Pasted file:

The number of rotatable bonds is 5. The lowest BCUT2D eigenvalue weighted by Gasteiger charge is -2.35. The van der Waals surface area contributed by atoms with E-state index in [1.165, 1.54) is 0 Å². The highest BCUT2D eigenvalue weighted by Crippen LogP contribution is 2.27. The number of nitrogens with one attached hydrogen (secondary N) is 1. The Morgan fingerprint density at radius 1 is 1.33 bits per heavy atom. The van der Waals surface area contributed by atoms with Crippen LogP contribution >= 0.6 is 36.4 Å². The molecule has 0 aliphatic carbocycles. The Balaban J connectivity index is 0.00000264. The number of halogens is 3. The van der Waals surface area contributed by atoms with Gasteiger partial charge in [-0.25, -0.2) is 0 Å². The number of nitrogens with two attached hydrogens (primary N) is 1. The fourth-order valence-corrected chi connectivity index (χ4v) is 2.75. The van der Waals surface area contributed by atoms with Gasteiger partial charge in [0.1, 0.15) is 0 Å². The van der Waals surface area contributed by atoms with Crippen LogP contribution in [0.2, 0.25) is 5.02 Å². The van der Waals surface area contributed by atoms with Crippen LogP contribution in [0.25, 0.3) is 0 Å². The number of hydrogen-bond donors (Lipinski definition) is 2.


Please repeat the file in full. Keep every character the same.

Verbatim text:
The number of rotatable bonds is 5. The lowest BCUT2D eigenvalue weighted by Gasteiger charge is -2.35. The van der Waals surface area contributed by atoms with E-state index in [1.165, 1.54) is 0 Å². The highest BCUT2D eigenvalue weighted by Crippen LogP contribution is 2.27. The number of nitrogens with one attached hydrogen (secondary N) is 1. The Morgan fingerprint density at radius 1 is 1.33 bits per heavy atom. The van der Waals surface area contributed by atoms with Crippen LogP contribution >= 0.6 is 36.4 Å². The molecule has 0 aliphatic carbocycles. The Balaban J connectivity index is 0.00000264. The number of halogens is 3. The van der Waals surface area contributed by atoms with Gasteiger partial charge in [-0.25, -0.2) is 0 Å². The number of nitrogens with two attached hydrogens (primary N) is 1. The fourth-order valence-corrected chi connectivity index (χ4v) is 2.75. The van der Waals surface area contributed by atoms with Gasteiger partial charge in [0.1, 0.15) is 0 Å². The van der Waals surface area contributed by atoms with Crippen LogP contribution in [0.2, 0.25) is 5.02 Å². The van der Waals surface area contributed by atoms with Crippen LogP contribution in [0.25, 0.3) is 0 Å². The number of hydrogen-bond donors (Lipinski definition) is 2.